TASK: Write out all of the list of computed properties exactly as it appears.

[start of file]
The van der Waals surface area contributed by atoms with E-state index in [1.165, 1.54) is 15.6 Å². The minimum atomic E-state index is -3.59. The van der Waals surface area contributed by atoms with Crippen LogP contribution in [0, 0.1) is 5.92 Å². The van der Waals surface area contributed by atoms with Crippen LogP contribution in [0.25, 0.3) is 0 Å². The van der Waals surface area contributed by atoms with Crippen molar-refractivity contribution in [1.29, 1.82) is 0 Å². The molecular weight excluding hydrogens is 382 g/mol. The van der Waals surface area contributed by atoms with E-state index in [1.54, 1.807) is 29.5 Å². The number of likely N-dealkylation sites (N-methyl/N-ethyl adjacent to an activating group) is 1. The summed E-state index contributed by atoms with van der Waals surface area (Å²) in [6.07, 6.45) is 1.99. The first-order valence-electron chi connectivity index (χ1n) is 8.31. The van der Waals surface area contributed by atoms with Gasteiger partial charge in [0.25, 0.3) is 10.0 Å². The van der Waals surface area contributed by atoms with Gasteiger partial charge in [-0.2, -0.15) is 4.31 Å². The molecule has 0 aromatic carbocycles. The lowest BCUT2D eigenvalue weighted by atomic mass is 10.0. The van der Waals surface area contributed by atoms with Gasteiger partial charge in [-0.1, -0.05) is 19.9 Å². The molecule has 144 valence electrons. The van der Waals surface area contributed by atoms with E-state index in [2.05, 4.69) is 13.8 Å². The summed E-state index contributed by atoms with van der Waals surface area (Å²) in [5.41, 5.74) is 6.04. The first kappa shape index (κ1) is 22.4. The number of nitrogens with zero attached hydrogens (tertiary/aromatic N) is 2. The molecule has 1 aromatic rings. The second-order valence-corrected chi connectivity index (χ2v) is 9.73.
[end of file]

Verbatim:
The van der Waals surface area contributed by atoms with E-state index in [1.165, 1.54) is 15.6 Å². The minimum atomic E-state index is -3.59. The van der Waals surface area contributed by atoms with Crippen LogP contribution in [0, 0.1) is 5.92 Å². The van der Waals surface area contributed by atoms with Crippen LogP contribution in [0.25, 0.3) is 0 Å². The van der Waals surface area contributed by atoms with Crippen molar-refractivity contribution in [1.29, 1.82) is 0 Å². The molecular weight excluding hydrogens is 382 g/mol. The van der Waals surface area contributed by atoms with E-state index in [1.54, 1.807) is 29.5 Å². The number of likely N-dealkylation sites (N-methyl/N-ethyl adjacent to an activating group) is 1. The summed E-state index contributed by atoms with van der Waals surface area (Å²) in [6.07, 6.45) is 1.99. The first-order valence-electron chi connectivity index (χ1n) is 8.31. The van der Waals surface area contributed by atoms with Gasteiger partial charge in [0.25, 0.3) is 10.0 Å². The van der Waals surface area contributed by atoms with Gasteiger partial charge in [-0.2, -0.15) is 4.31 Å². The molecule has 0 aromatic carbocycles. The lowest BCUT2D eigenvalue weighted by atomic mass is 10.0. The van der Waals surface area contributed by atoms with Gasteiger partial charge in [-0.1, -0.05) is 19.9 Å². The molecule has 144 valence electrons. The van der Waals surface area contributed by atoms with E-state index in [2.05, 4.69) is 13.8 Å². The summed E-state index contributed by atoms with van der Waals surface area (Å²) in [5.41, 5.74) is 6.04. The first kappa shape index (κ1) is 22.4. The number of nitrogens with zero attached hydrogens (tertiary/aromatic N) is 2. The molecule has 1 aromatic rings. The second-order valence-corrected chi connectivity index (χ2v) is 9.73.